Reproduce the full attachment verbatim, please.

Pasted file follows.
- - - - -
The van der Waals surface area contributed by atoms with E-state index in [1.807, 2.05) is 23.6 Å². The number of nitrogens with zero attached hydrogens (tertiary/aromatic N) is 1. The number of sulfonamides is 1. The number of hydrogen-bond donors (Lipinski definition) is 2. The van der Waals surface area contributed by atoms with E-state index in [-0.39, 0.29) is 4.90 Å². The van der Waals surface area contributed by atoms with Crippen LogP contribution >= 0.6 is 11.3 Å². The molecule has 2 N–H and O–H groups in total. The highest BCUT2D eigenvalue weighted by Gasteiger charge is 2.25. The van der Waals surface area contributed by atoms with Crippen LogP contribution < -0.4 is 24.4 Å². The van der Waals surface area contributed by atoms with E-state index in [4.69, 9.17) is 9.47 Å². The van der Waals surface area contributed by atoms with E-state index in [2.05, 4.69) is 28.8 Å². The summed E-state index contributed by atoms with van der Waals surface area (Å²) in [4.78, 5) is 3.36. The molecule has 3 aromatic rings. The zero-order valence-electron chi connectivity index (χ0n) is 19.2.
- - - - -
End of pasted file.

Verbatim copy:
The van der Waals surface area contributed by atoms with E-state index in [1.807, 2.05) is 23.6 Å². The number of nitrogens with zero attached hydrogens (tertiary/aromatic N) is 1. The number of sulfonamides is 1. The number of hydrogen-bond donors (Lipinski definition) is 2. The van der Waals surface area contributed by atoms with E-state index in [-0.39, 0.29) is 4.90 Å². The van der Waals surface area contributed by atoms with Crippen LogP contribution >= 0.6 is 11.3 Å². The molecule has 2 N–H and O–H groups in total. The highest BCUT2D eigenvalue weighted by Gasteiger charge is 2.25. The van der Waals surface area contributed by atoms with Crippen LogP contribution < -0.4 is 24.4 Å². The van der Waals surface area contributed by atoms with E-state index in [4.69, 9.17) is 9.47 Å². The van der Waals surface area contributed by atoms with E-state index in [2.05, 4.69) is 28.8 Å². The summed E-state index contributed by atoms with van der Waals surface area (Å²) in [4.78, 5) is 3.36. The molecule has 3 aromatic rings. The zero-order valence-electron chi connectivity index (χ0n) is 19.2.